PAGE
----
What remains unclear in all of this is what other comparison samples the BKA might obtain. For most people, there is certainly a whole series of texts to which investigating authorities (could) have access and which could be fed into the database in the event of suspicion or possibly also partly as a precaution – if a person is on file with an entry such as "violent left-wing extremist", etc. This could be anything with your name under it, from a letter to an authority to a letter to the editor in the newspaper. I will intentionally name only the most obvious sources here, so as not to inadvertently provide the investigating authorities with decisive inspiration, but I'm sure you can answer for yourself which texts of yours might be accessible. If the profilers of the BKA succeed in narrowing down the circle of suspects to a specific characteristic, which allows the comparison with masses of available text samples (for example, if it is assumed that a scientist of a certain discipline is responsible for a letter, all publications in this field could be used as comparison samples). This would, for example, be a possible (partial) explanation for how it might have gone with Andrej Holm in the case against the militante gruppe (mg), at least if one assumes that the BKA did not just Google "gentrification", so I think it is quite possible that such analyses are also carried out.
Methods of author recognition and author profiling.
All this, however, only considers what the BKA claims to be able to do and takes these considerations to some logical conclusions. But how does author recognition or author profiling actually work?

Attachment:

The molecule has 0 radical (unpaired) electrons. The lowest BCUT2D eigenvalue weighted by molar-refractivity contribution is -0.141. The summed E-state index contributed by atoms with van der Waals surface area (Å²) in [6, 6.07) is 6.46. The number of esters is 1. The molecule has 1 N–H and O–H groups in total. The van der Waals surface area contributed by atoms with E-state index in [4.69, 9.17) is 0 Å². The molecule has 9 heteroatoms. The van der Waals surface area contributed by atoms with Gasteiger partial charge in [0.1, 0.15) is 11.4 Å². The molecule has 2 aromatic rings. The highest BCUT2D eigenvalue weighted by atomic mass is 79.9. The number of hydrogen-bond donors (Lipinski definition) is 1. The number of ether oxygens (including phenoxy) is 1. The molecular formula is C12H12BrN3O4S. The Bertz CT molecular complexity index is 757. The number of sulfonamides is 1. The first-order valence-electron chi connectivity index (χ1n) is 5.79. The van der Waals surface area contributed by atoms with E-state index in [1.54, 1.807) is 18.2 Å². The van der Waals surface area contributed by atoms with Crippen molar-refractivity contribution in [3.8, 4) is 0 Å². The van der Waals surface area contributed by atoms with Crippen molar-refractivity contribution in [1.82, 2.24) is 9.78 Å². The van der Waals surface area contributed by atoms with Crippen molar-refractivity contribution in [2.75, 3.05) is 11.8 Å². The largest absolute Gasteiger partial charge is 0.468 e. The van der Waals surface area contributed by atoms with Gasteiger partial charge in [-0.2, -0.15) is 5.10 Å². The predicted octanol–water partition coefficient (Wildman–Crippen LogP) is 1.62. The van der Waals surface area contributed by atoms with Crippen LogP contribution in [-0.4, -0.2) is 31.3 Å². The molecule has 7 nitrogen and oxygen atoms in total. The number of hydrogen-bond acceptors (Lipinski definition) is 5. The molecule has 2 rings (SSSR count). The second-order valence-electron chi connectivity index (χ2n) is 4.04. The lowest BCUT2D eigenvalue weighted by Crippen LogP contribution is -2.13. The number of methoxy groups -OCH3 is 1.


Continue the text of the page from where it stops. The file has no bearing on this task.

Who hasn’t felt the fear that maybe the German teacher will expose you after a mocking poem about a teacher appeared in the washrooms and the whole school is making fun of how only you could have written "vacuum" [Leerer] instead of "teacher" [Lehrer]. Fortunately, the entire German faculty fell for it, adopting the narrative of a spelling mistake and turning a blind eye to the all-too-accurate pun. Forensic linguistics does seem to require a bit of practice, or at least a criminological motivation, who knows. In any case, error analysis, which most have probably heard of, was one of the BKA's most important analysis tools around 2002 along with style analysis, according to a promotional article by language cop Christa Baldauf. Spelling mistakes, grammatical errors, punctuation, but also typos, new or old spelling, hints on keyboard peculiarities, etc., all this serves the language cops to collect clues about the author. For example, if I write "muß" instead of "muss", that could be a clue that I missed some of the more recent spelling reforms when I was in school. If, on the other hand, I constantly write terms that, according to spelling rules, use "ß" and not "ss", it could mean that there is no "ß" on my keyboard. For example, if I speak of "dem Butter" [rather than "die Butter"], it could be a reference to the fact that I grew up in Bavaria, etc. But I could also be faking all these things just to mislead the language cops. The plausibility of my error profile, is also part of such an analysis. Similarly, stylistic analysis examines peculiarities of my writing style. What kind of terms do I use, does my sentence structure show specific patterns, are there repeated constellations of terms that may even appear in different texts, etc.? I think everyone who takes a closer look at his or her texts will recognize some stylistic characteristics of their own.